Besides clarity, you get the other incredible bonus of being able to be consistent with your tenses without exerting too much effort. And when you’re consistent, your readers find you predictable and trustworthy.
Don’t misuse the auxiliary verbs. “May” implies permission “Can” implies ability “Might” implies possibility though not certainty “Could” implies choice “Should” implies recommendation or projected outcome "Would" implies desire or possibility "Must" implies requirement In most cases, you'd be using just "might" and "can." In some rare cases, you might use "must" to express a strong requirement.
Many technical writers don't like using "should," because of its ambiguity. "Should" could be expressing that the readers must do something (for example, "You should set the path first."), or it could be expressing an expectation (for example, "This should work."). So for that reason, avoid should. If you must use it, use it only to express strong recommendation.
In most cases, the other auxiliary verbs are suspect. You would almost never use “may” in technical writing, because developers do not need permission to do whatever they want. Search for these verbs in your docs and replace them with the right auxiliary verbs.
Be mindful of pronouns and their antecedents. Sometimes, you can confuse the reader with a series of pronouns to the point where they no longer know that “it”/”that”/”this” refers to. From time to time, reset the antecedent by naming the noun before you use pronouns again.
"Once you put the monkey under the robot, it stops howling." What stops howling? The monkey or the robot? The reader could guess from the proximity of the words that the antecedent is the noun ("robot") right before the pronoun ("it"). But why make your readers work? Why make them guess what kind of writer you are? You could be one of those blasted inconsistent writers who swaps the intended antecedent around.
"Once you put the monkey under the robot, the robot stops howling."
Computers, games, and apps don’t want to do anything. Web developers and users do. So don’t say things like: “The app wants to get more memory.”
OK, this sounds schizo, because I just said in Tip 5 that you should be brief, and now I want you to yak more. Technical writing is an art, you see. So it’s hard to summarize years of practice in ten tips. It’s a hard balance between providing enough background and not boring people silly.
When you’re introducing a new technology or an alternative way of doing something, tell your readers why they might want to use it or what it’s for. If you document all the methods in an API, but your readers don't have a reason to use that API, they won’t read your docs.
What confused you when you first learned the technology? Chances are, they’re the same things that will snag your readers. Write about that. If you save readers time and keep them from feeling stupid, they would think you’re a total pro.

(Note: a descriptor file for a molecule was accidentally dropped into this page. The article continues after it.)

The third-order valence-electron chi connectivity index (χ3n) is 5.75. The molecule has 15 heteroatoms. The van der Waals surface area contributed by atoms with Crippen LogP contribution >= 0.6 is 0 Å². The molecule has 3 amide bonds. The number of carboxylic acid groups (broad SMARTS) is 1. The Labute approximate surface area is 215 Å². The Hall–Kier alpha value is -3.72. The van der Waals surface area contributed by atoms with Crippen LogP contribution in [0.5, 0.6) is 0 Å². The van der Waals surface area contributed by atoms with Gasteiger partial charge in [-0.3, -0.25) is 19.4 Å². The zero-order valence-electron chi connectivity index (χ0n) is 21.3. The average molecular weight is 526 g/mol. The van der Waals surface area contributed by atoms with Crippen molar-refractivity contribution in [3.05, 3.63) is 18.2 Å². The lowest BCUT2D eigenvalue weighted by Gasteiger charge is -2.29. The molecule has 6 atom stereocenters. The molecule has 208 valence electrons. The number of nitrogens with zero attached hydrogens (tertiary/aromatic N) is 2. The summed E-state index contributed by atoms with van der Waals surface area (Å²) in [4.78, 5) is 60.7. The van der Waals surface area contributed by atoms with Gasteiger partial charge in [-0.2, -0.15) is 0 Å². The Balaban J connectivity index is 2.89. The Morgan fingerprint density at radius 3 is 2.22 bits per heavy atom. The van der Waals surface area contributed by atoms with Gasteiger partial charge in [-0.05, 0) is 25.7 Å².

For example, IndexedDB is different from other database systems. It’s transactional, and it’s mostly asynchronous. Most people stumble on those points. It’s enough of a hazard that it warrants a special section just dedicated to explaining how IndexedDB is different and why it requires a shift in thinking.
As pictures are to children’s books, examples are to technical docs. You can explain all you want, but sometimes, a single example seals the deal. Make sure that the sample code is error free.
Don’t make strong claims without backing them up, because that raises questions in people’s head that might niggle throughout the article. Second, unsubstantiated claims can damage your credibility, because readers might think you are making stuff up.
Having said that, you don’t need to explain everything. You can have just a single clause explaining things and then link to another resource.
Avoid absolutes, unless you are absolutely sure that they are absolutely true under all circumstances.
"Myfavoritebrower™ never crashes, so everyone uses it at all times."
"Myfavoritebrower™ rarely crashes, so most people use it often." You can tone things down further, especially if you're not confident. For example, you can say "does not crash often," instead of "rarely; "many people," instead of "most people"; "frequently" instead of "often."
Sometimes, things are so complicated and hairy that they get too messy, so you oversimplify stuff. This can backfire on you, because a more knowledgeable reader might obsess over that and wonder what else you lied about. Your credibility is damaged.
But this doesn’t mean that you have to take long side trips. You can hedge with wiggle phrases like: “You can think of this as...”, “It's as though...”,”In some cases...”.
Yeah, dogfooding works on docs, too. Take a break. Leave your work for a bit, and then come back.
When you're reading your writing, does it sound like you? Or does it sound like some bookish professor reading his lecture notes? If it all sound stilted and unnatural or if you start looking for a monocle, that's your sign that you have to rewrite your work.
If you don't want to read things out loud, at least listen to your mind's voice as it reads through the words. For some people, it's better to read things out loud, because the awkwardness and the errors in the writing become startlingly obvious.
Rip out words that are unnecessary. Show no mercy. Flourishes, excess adjectives, and mouthful of dense noun phrases—all that fake bling—just weigh your doc down.
Make sure that your sample code works. Elegant writing means nothing if you mislead your readers with sloppy code. They've wasted time trying to figure out why their code doesn't work, and they might have felt a bit stupid, too. Not good. The metaphorical taxi has now taken a wrong turn that takes a number of U-turns to recover from. The passenger is definitely not happy. Consider, would you retweet an article with errors in the sample code? Can you trust any of the prose?
Sometimes, you can't smell your garlic breath (from that incredible pasta dish you cooked and devoured), because you're steeped in the aroma. In the same way, sometimes, you can't see your own typos and grammatical errors, because you were so immersed in creating the content. It takes a second person to notice garlic breath and some writing errors. You can comb through an article, but you might still miss an error or two.
Now that you've learned a few tips and tricks of technical writing, go write that article. As with coding, the best way to improve your writing is by doing it a lot. If you want to learn more about writing well, read the relatively short but informative Elements of Style. It's a classic loved by writers.